We love running stretches!
However, not all of our running friends feel the same.
They know they'd benefit from focused stretching.
However, excuses about time or knowledge abound.
There are so many myths about exercise that have been debunked.
Yet, with so much supporting research, we often find ourselves continuing to educate friends, family, and readers on elements that are key to their overall, health and fitness success.
What we've found, as certified fitness professionals, and through application with clients, is that both dynamic and static stretching have been important items in the performance and results that our clients have achieved.
There are important times and places where each type should be utilized within one's workout or routine.
That is likely the source of most (but not all) of the "debate" on the impact of stretching.
As we've mentioned in many articles, we are believers in individualized, exercise prescription.
What that means is that each of us are unique in our body shapes, sizes, and muscular imbalances among other variables.
With that in mind, we've found that the greatest results are found when you've worked with a professional who is qualified to assess your unique, movement patterns.
The Functional Movement Screen allows a practitioner to:
Each of these are accomplished with the goal of improving overall function.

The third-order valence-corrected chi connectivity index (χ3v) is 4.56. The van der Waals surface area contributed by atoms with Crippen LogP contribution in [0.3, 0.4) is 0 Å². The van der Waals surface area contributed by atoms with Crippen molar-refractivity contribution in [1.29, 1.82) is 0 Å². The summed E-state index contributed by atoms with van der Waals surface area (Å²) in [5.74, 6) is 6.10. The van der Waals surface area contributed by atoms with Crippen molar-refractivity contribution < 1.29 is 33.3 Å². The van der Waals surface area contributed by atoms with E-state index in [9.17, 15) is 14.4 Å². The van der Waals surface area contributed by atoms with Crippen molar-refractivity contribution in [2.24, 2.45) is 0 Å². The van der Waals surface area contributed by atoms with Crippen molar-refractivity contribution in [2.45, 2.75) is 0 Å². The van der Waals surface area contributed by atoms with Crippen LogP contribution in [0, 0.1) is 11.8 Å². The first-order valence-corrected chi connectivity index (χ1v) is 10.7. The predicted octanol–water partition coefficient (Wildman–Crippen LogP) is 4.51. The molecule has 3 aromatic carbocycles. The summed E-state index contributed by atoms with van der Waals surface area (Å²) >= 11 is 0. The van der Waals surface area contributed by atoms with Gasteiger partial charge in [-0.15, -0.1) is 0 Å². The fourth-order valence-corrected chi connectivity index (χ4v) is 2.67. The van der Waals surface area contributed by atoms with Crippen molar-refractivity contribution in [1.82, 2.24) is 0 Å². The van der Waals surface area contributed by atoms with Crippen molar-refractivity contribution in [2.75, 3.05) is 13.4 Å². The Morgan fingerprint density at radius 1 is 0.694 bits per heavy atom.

Through the years, we've developed a series of static and dynamic stretches that we use often with clients and in our own workouts.
We've found that the Movement Vault team shares many of the same principles that we do.
Just below, you'll find some of our favorite stretches, along with video demonstrations.
We, as people and as runners, often sit too often. Being in that position as much as we are often leads to overactive hip flexors and underactive hip extensors (including the glutes). Here's one of our favorite hip flexor stretches.
Certain areas of the spine should provide us with ample mobility, whereas other areas exist to provide stability. Often, our inactivity can lead to dysfunction. That's where movement protocols like a thoracic spine joint mobilization come into practice.
For as often as we use our feet, the ankles are get little love in comparison to the knees, hips, and other joints. Most people don't realize that restriction at the ankles can lead the body to look to create movement elsewhere. That's usually at the knee which shouldn't move as the ankle does. And, when the knee is forced to move as the ankle does, that usually results in injury.
Here are a few words about Jaime's experience with Movement Vault's daily, 15-minute flexibility and mobility video prescription.
Have you found stretches that you can't live without?
We can't wait to read about what's worked best for you!
We know our readers are going to love it!